The Daily Dose: COVID-19 and America’s science illiteracy problem; Petri dish brain cells

Not everyone experiences the benefits of large datasets equally. At the forefront were technology companies, ad agencies, and other commercial industries. It’s only beginning to truly trickle down to the health and life sciences. Companies are wasting no time catering to the trend. Per STAT News, “Big datasets like those All of Us is building — which include health records, imaging data, and one day, fully sequenced genomes — are a gold mine of insights about medicine. They’re also growing far more common as scientists analyze unprecedented amounts of biological data, from the microbes in our guts and proteins our cells express to the pixels in our MRIs and the mess of information in our medical records.”

The World Health Organization announced that the members of the G7 have committed to committing significant funds to global health, especially COVID-19 related matters. Per the WHO, “Commitments made at today’s Virtual G7 leaders meeting hosted by UK Prime Minister Boris Johnson, and at the Munich Security Conference later in the day, signaled significant progress in the global response to the COVID-19 pandemic with an important underscoring of the need for global equity in access to test, treatments, and vaccines… Leaders recognised that no country can be safe until every country is safe and collectively committed over US $4.3 billion to the ACT Accelerator partnership to develop and distribute effective tests, treatments, and vaccines around the world.” Committing and pledging are great starts. The billion dollar question is always: how much are they really gonna pony up?

During general anaesthesia, 1 in 10 people may be ‘conscious’ following intubation.
HAVE YOUR SAY.We are proud to announce the inaugural session of The …
VR a tool to give better quality of life in aged care.
HAVE YOUR SAY.We are proud to announce the inaugural session of The …
Boosting ‘game-changing’ technology to strengthen drug development.
HAVE YOUR SAY.We are proud to announce the inaugural session of The …
DAILY DOSE: Monkeypox spread continues; Ford delivers first EV truck, pipping Tesla to the market
HAVE YOUR SAY.We are proud to announce the inaugural session of The …

The people in the know are only now starting to figure out that America’s failed and fractured COVID-19 response was, in a large part, due to the population’s appalling level of basic science literacy. In fact, most people are pretty much science illiterate. Mind you, deferring to scientists during a pandemic is not a sign of scientific literacy. It’s just a sign of a rational mind. An article in Scientific American discusses the problem. “In America, science literacy, and therefore scientific thinking, is suboptimal. In a Pew Research Center survey from 2019, only 52 percent of Americans were able to correctly identify a scientific hypothesis about a computer slowing down, and 60 percent were able to recognize that adding a control group is the best way of determining whether an ear infection medication is effective. These findings represent a failure of science education in our nation and they underscore why our response to COVID-19 has been so dismal.” The article goes on to assert (unnecessarily) that lack of science literacy may also predispose Americans to forms of dementia like Alzheimer’s, proving that the scientific community just can’t get out of its own way when trying to address the public.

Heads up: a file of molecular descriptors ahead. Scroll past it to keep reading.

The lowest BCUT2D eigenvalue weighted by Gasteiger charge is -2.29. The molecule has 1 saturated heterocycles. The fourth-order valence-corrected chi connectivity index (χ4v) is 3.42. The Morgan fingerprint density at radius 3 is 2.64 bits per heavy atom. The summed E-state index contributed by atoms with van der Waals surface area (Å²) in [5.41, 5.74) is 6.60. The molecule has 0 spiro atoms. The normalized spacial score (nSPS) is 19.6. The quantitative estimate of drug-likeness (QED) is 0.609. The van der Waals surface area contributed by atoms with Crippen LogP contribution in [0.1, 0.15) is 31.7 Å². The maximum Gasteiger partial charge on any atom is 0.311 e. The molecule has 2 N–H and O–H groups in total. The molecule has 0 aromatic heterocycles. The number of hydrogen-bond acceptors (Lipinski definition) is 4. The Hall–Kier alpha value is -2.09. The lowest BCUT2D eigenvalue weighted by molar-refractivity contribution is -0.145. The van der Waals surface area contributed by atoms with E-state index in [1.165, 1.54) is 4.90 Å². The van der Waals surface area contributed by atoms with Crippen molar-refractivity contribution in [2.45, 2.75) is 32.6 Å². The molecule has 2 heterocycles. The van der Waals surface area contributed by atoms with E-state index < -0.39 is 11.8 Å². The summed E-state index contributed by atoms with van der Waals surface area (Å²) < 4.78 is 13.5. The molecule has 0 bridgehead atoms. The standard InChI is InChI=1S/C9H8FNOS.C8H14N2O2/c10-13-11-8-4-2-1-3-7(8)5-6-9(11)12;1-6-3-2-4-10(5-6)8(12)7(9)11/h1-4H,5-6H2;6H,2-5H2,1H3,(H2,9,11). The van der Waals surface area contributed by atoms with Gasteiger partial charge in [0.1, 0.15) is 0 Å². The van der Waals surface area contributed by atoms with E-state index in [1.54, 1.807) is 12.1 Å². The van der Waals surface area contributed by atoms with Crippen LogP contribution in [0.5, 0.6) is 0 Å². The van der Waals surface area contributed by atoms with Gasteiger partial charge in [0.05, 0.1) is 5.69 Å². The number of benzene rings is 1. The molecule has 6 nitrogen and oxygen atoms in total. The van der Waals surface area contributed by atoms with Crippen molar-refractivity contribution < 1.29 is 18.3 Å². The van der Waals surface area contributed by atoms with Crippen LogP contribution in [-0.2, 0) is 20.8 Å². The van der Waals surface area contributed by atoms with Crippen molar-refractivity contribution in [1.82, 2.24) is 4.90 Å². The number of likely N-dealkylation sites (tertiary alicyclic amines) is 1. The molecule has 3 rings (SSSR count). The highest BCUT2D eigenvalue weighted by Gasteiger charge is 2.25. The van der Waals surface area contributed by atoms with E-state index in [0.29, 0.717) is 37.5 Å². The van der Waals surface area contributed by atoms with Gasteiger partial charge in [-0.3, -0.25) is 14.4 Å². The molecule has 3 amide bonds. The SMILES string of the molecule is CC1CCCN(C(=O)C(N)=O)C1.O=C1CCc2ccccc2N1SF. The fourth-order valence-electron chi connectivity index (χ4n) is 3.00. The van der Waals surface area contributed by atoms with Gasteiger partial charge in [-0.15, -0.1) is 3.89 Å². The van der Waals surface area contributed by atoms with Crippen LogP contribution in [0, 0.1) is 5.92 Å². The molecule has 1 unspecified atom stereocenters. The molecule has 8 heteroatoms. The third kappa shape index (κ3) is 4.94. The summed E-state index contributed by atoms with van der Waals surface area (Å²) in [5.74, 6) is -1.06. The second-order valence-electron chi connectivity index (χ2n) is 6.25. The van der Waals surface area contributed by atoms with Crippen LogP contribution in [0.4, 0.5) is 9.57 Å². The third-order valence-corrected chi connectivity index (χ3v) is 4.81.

Think brain cells grown in petri dishes are just a bunch of brain cells in a Petri dish? Think again. Turns out, they begin to mimic actual brain networks even at post-natal stages. “The researchers exposed human stem cells to a specific set of growth-promoting nutrients to create spherical organoids containing neurons and other cell types found in the outer layers of the brain. They periodically removed cells to sequence their RNA, which indicates which genes are active in making proteins. Then they compared this gene expression with a database of RNA from cells of human brains of different ages. They noticed that when an organoid reached 250 to 300 days old—roughly 9 months—its gene expression shifted to more closely resemble that of cells from human brains soon after birth. The cells’ patterns of methylation—chemical tags that can affix to DNA and influence gene activity—also corresponded to increasingly mature human brain cells as the organoids aged, the team reports today in Nature Neuroscience.” This is exciting news but also a little bit creepy.

It’s hard to imagine a world where speculation about how and what killed the dinosaurs wasn’t one Science’s favorite parlor games. The latest installation of The Who-Dunnit involves where the killer space rock originated. Per, “The chunk of space rock that killed the nonavian dinosaurs may have been a piece of a comet that Jupiter’s gravity kicked onto a collision course with Earth. A new study suggests that the dinosaur-killing object was not an asteroid from between Jupiter and Mars, as is often hypothesized. Instead, the study authors argue, the impactor was a piece of a comet from the Oort cloud, a mass of icy bodies that surrounds the outer edges of the solar system.” Duly noted.

Thanks for reading. Let’s be careful out there.

Success! You're on the list.

Leave a Reply

%d bloggers like this: